The question is do the Nuggets try to make a deal that will keep them a playoff team, or do they decide to rebuild behind Ty Lawson, Arron Afflalo and Nene. Personally I think they are better off rebuilding. I get no satisfaction out of first round exits year after year and I would like to see some bold action to attempt to bring a championship to Denver.
Out of the three teams Carmelo has been rumored to be interested in the Rockets, Knicks and Magic, I think the Magic are the least likely destination. I doubt the Nuggets would be interested in Vince Carter, although he would fit the bill for a player they could acquire in an attempt to remain a playoff team next season and if Denver goes the picks and prospects route, Orlando could not offer Denver prospects and high draft picks.
As mentioned above the Knicks are prepared to offer Gallinari, Curry and a future draft pick. If I was Denver I would hold out for Anthony Randolph in place of the pick, which would not come for a few years.
Before we get to the Rockets I think we need to mention another team. The Nets could put together a nice package with Derrick Favors, Troy Murphy and a draft pick or two. I seriously doubt they would part with Brooke Lopez, but he would probably seal the deal in favor of the Nets if he was available.
I have to wonder how much of their stockpile of assets Houston would be willing to give up. Obviously the expiring contracts of Battier and Jeffries would be a must. The two picks owed from the Knicks would be enticing, especially since by sending Melo to Houston those picks would be more valuable than if he were sent to New York. In fact, the value of those picks could be used as leverage the Nuggets could use with Houston as a Knicks team with Melo would decrease their value. Jordan Hill and Patrick Patterson are nice assets too and either one of them would sweeten Houston’s proposal.
I think the decision comes down to the Knicks and Rockets, assuming Lopez is off limits, and if you want to know which offer I would select, you will have to check out my post on Friday where I name a fictitious winner of the Indian Summer of Carmelo.
While Carmelo may be interested in Houston, I wonder if the interest in mutual. Daryl Morey is a fan of statistical analysis and efficiency on both ends of the floor. Carmelo is not an overly efficient scorer, in fact when compared to the other elite scorers in the league he is one of the least efficient. Plus I have always admired the way the Rockets play unselfishly with great ball movement and patience. George Karl likes to refer to Carmelo as a ball stopper meaning when the ball hits Melo’s mitts, it stays there. That does not seem to fit with what the Rockets like to do. Then of course there is the matter of Carmelo’s defense, or lack thereof. Carmelo is a big name, but is he a player that makes sense for the Rockets?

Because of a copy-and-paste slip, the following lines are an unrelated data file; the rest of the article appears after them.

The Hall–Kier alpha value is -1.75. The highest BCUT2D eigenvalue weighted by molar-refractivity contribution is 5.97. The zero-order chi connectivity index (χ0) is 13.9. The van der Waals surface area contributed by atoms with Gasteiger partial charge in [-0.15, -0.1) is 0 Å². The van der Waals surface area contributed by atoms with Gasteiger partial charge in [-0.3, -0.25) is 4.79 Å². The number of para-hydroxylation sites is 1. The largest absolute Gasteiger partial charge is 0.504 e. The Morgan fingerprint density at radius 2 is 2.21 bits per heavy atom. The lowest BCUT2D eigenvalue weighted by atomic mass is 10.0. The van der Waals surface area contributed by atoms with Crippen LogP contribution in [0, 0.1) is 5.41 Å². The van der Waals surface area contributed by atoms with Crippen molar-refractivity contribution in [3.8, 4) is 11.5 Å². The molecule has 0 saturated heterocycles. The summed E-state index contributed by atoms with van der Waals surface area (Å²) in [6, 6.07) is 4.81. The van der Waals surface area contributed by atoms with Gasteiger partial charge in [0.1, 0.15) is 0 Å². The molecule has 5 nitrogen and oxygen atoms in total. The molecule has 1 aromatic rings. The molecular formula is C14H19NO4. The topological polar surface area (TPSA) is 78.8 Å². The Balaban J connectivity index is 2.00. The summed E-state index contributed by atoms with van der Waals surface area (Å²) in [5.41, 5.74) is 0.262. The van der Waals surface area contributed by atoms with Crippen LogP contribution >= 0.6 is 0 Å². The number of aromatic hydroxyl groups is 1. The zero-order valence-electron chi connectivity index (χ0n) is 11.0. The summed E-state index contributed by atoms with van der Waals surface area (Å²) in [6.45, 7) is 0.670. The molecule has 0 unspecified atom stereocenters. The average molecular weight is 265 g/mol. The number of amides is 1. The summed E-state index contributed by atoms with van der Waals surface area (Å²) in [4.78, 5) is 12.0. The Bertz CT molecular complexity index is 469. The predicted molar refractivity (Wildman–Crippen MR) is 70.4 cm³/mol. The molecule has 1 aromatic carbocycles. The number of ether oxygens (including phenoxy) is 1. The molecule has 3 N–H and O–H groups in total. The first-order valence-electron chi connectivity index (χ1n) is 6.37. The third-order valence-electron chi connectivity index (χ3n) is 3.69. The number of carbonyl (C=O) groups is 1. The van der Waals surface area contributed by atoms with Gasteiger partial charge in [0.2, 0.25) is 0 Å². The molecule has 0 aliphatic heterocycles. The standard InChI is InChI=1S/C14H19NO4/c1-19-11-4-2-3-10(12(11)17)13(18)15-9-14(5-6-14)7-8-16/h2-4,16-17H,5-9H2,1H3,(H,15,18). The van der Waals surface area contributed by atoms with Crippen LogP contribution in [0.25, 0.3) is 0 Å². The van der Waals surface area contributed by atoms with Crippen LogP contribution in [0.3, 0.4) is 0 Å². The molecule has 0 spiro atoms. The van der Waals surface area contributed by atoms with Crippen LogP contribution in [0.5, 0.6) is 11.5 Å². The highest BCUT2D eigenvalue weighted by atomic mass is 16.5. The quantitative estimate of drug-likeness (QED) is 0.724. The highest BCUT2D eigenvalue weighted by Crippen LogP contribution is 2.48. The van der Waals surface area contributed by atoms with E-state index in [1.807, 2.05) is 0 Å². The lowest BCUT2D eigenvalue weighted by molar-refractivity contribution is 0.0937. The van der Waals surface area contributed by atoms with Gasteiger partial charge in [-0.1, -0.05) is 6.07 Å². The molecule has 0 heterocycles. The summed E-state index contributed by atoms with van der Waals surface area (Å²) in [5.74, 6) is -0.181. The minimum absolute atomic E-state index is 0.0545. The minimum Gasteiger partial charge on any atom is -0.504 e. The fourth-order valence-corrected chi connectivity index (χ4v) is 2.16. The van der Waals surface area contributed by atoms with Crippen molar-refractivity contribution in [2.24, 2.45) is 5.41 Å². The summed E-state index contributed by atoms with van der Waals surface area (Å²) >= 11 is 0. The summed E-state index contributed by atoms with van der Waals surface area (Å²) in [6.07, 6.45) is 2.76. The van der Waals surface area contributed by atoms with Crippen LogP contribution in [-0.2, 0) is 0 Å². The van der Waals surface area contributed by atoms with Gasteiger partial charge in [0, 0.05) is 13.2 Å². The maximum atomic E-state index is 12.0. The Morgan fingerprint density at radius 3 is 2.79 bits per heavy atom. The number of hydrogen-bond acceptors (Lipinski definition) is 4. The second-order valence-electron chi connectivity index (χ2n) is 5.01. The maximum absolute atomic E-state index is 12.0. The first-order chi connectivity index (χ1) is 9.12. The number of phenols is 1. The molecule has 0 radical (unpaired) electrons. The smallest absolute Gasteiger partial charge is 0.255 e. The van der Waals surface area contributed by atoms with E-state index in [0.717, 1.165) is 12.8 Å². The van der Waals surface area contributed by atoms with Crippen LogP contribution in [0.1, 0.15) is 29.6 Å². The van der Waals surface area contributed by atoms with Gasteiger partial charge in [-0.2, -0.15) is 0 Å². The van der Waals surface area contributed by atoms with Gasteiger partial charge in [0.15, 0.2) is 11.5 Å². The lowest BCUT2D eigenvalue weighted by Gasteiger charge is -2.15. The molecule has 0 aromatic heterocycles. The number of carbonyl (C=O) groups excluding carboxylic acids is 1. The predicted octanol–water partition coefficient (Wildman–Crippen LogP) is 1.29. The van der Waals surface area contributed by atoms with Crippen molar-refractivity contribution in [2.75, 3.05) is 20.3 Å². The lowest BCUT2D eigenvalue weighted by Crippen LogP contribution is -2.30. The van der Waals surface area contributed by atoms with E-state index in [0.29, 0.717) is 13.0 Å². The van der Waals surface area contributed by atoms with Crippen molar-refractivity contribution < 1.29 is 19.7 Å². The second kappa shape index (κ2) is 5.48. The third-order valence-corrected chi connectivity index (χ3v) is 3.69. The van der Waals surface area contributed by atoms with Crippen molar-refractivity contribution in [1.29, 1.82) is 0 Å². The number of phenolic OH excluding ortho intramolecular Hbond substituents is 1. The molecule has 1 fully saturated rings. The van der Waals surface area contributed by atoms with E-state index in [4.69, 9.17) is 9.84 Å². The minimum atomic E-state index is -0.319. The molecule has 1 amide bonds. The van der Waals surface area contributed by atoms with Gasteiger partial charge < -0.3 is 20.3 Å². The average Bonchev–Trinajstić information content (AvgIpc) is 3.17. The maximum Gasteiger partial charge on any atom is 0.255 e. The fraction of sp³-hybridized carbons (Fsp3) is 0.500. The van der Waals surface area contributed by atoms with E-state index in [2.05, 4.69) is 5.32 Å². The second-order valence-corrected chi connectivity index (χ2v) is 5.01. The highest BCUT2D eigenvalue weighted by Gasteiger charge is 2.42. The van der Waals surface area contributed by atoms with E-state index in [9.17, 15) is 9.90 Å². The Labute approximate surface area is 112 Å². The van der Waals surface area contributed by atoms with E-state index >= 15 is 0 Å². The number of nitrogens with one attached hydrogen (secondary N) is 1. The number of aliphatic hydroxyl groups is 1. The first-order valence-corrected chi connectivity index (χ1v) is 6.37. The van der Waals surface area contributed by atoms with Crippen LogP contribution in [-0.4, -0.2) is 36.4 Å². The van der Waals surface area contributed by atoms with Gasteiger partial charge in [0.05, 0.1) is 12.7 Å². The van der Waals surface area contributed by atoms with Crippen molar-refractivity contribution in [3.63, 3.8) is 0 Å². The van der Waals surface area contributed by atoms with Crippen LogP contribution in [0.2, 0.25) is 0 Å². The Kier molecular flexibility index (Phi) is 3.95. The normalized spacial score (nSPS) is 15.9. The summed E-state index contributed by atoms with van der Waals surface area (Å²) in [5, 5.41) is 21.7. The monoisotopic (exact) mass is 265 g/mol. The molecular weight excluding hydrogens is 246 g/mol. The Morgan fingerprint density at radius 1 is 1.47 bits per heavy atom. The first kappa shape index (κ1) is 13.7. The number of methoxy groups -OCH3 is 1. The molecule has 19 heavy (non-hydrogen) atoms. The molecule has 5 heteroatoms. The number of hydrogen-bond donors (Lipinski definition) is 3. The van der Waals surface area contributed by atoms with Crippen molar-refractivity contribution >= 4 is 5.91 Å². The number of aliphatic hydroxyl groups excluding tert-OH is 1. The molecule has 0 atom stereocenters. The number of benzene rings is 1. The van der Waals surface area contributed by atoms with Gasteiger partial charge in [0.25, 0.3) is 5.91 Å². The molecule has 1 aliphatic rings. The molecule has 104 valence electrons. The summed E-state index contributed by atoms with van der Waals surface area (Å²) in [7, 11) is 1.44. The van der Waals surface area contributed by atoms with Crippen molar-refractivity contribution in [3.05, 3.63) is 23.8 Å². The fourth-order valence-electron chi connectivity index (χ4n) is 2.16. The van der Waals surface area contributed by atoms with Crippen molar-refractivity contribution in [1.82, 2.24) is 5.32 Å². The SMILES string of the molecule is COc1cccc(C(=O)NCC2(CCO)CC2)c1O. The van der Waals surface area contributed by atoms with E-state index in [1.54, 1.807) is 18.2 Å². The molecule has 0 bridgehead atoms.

Rahat: I think New Jersey easily has the capacity to put together the best package if putting either of Brooke Lopez or Devin Harris in play. Having said that, one wonders if Carmelo would still consider the Nets a desireable destination sans either of those players, given his entire motivation for this exit.
I feel the Rockets are the only team that can put together an attractive offer while still having enough left over to contend, given their aforementioned assets.
I want to get to your other point in a bit, but first, what do you think it would take (in a Rockets offer) at the bare minimum for the Nuggets to bite? What’s an offer with which you would be pleased?
Jeremy: Because of the shortage of teams Carmelo would agree to sign an extension with I think the Nuggets will be choosing from a handful of less than exciting offers. Even so in order to send Carmelo to the Rockets I personally would want at the very least the expiring contracts of Battier and Jeffries, Hill or Patterson, and the Knicks picks. To guarantee the Rockets are the big winners they would probably have to add in Buddinger and $3 million.
In your opinion who should the Nuggets target in negotiations with the Rockets between Hill or Patterson? Hill seems to have more potential, but Patterson would seem to be a safer, but less exciting prospect. Would you agree?
Rahat: Pretty interesting that you feel that that would be all it takes; Rockets fans would be dancing in the streets if landing Carmelo without sacrificing either Aaron Brooks or Kevin Martin – I think most of us considered it a foregone conclusion that Brooks would be required to consummate a deal.